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The Boy Scouts of America forbids its chapters from pursuing "any objectives related to political or social advocacy, including partisan politics."

As a result, many parents, volunteers, and former scouts were outraged when President Donald Trump took the stage at the organization's annual jamboree on July 24 and turned the nationwide gathering into a campaign rally.

In a characteristically free-form address, the president cursed, encouraged attendees to boo former President Barack Obama, and alluded to sexual activity that took place at a cocktail party he attended in the 1980s.

Photo by Saul Loeb/Getty Images.


Not long after video of the event went viral, hundreds of alumni and relatives of current scouts posted their reactions to the organization's Facebook page.

The responses were overwhelmingly frustrated, angry, and mournful.

Some noted that by condoning Trump's furiously partisan speech, the Scouts were implicitly supporting the goals of the Republican party, in a violation of the organization's charter.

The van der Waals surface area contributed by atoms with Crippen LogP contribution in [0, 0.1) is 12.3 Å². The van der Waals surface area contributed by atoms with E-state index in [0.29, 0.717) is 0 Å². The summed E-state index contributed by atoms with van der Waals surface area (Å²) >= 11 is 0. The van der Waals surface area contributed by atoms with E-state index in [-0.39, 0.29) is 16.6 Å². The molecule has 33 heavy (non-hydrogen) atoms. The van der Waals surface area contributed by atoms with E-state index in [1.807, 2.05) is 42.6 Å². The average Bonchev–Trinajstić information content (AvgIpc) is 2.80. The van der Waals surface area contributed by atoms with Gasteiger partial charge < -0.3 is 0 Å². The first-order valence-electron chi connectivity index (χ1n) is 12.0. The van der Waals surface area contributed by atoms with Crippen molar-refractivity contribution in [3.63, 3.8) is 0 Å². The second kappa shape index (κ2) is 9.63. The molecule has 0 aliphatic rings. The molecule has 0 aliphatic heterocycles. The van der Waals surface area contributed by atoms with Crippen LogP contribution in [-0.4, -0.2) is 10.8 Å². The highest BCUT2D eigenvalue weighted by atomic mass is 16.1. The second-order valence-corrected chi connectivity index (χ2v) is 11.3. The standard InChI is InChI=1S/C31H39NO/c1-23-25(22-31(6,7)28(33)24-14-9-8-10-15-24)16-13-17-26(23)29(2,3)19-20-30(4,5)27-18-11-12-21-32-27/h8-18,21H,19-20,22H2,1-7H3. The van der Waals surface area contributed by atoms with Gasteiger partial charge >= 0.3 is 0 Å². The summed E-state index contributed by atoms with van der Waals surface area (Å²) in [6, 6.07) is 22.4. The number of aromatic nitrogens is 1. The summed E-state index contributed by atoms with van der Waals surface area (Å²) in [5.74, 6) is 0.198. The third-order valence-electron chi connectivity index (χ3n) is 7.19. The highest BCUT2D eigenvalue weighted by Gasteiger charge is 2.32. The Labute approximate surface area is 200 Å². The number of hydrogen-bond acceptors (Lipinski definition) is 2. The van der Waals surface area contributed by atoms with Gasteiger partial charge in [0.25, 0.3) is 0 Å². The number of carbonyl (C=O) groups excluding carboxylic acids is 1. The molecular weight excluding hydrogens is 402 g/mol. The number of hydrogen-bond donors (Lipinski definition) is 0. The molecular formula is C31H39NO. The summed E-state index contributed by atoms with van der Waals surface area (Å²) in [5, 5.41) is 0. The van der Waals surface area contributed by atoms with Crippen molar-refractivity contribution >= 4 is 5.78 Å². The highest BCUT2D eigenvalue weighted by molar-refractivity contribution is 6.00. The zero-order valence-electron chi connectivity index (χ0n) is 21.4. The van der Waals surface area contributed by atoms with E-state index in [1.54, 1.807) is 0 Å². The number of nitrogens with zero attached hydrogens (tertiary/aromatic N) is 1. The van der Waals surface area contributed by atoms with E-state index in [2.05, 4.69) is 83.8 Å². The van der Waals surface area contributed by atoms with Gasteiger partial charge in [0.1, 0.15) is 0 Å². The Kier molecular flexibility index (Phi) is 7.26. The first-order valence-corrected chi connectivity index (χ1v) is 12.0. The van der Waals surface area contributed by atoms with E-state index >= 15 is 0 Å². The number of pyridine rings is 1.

All comment images from Boy Scouts of America/Facebook.

Others argued that the speech — and its speaker — conflicted with the stated values of the organization...

...while many were simply saddened that the organization's leaders would permit such a violation of what they believe to be the core Scout ethos.

The Boy Scouts of America released a statement the following morning that reaffirmed the group's nonpartisan character, though it remained quiet on Trump's conduct.

"The invitation for the sitting U.S. president to address the national jamboree is a long-standing tradition and is in no way an endorsement of any political party or specific policies," the statement read.

This is not the first time the Boy Scouts have found themselves at the center of a political struggle.